NoOneNew 46 days ago [-]
Pretty sure I'll get shit for this one. I like Microsoft BI. It's easy and quick to slap charts together, filter, organize, etc. It can import a crazy amount of file formats and DBs. The stand alone is free and exports pdfs you can decently design. I mostly use it privately for investigating data. So my report generation knowledge isnt deep. If you want to use the cloud services, that costs a bit. They update just about every month with some new features. I find quarterly is when you see significant changes.
navait 46 days ago [-]
No, it's great. I assumed Power BI cost a lot of money and wouldn't have considered it.
NoOneNew 46 days ago [-]
The free version has never limited me in any way for my needs. Theres a cloud, sharing dashboard thing that costs money, but I never needed it since I only need to share static pdf reports.
vietjtnguyen 45 days ago [-]
Outputting vnlog, using those tools to filter, and then plotting using feedgnuplot have covered most of my visualization needs.

chordol 45 days ago [-] It’s open source BI tool which works nice out of the box and it’s low maintenance. Dashboards are you easy to create. It connects to a bunch of DBs.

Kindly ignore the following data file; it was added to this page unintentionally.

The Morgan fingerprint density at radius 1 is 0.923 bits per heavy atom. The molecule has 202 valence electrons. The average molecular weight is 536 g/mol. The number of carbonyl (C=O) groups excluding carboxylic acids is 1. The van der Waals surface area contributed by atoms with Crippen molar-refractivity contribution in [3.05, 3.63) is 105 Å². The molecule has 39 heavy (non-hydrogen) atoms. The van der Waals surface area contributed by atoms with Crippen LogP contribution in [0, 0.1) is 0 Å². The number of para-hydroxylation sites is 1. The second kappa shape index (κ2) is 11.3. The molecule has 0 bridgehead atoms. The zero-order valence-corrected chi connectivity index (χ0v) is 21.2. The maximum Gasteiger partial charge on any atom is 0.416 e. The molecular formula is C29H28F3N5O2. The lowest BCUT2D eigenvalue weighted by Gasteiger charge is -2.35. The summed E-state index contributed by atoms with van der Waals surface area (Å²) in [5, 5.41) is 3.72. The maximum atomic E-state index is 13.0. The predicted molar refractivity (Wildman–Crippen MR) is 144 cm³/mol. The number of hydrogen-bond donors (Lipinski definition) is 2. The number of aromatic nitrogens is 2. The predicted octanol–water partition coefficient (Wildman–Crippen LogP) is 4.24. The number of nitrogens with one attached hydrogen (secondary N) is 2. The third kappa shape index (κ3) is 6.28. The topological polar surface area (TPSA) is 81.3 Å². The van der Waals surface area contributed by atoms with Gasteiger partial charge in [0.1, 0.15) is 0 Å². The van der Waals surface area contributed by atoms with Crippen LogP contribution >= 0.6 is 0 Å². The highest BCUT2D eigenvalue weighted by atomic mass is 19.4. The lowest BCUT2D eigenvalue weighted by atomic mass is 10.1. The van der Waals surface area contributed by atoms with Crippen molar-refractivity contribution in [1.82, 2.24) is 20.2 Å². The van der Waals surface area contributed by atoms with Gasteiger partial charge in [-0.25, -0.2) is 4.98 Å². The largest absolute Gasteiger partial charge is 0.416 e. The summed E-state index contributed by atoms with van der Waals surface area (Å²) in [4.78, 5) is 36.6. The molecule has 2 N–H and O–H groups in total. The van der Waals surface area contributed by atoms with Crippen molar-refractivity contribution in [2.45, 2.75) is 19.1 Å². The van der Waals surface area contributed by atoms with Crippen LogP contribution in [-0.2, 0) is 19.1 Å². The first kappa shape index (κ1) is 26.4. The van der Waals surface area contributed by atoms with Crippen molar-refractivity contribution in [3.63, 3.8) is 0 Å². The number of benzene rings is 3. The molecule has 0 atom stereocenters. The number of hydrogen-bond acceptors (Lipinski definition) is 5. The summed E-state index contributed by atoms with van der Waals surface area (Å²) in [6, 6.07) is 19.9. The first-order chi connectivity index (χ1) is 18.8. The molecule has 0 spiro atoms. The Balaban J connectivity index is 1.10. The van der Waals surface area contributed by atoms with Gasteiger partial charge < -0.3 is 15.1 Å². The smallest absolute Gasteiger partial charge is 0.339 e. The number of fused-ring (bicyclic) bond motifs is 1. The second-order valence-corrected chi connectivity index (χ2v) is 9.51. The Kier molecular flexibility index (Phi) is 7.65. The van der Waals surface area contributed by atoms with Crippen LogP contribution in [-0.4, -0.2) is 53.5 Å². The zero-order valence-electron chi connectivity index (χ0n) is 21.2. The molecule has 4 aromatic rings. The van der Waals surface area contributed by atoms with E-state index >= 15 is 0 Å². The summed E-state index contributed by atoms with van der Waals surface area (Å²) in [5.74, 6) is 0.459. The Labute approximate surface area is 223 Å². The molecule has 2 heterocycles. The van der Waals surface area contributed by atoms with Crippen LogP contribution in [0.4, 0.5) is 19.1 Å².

msantos 45 days ago [-]
Haven't done much BI work recently, but normally my approach boils down to:

a) OpenRefine (formerly Google Refine) for cleaning and filtering - i.e. exploring and making sense of new data dumps

b) Grafana for dashboards, once the data structures are defined.

c) looking forward to this Pinterest-backed data explorer

sails 42 days ago [-]
Superset and Redash worth a look. I'd go superset if you are comfortable with python but want some of the prebuilt stuff that Tableau gives you.
ploika 45 days ago [-]
R Shiny is another good option that hasn't been mentioned yet. If you just want to amuse yourself building a "works on my machine" dashboard you can't go far wrong with it.
rboyd 46 days ago [-]
Grafana, Kibana
MmdYw 45 days ago [-]
Seaborn,Superset R GGPlot2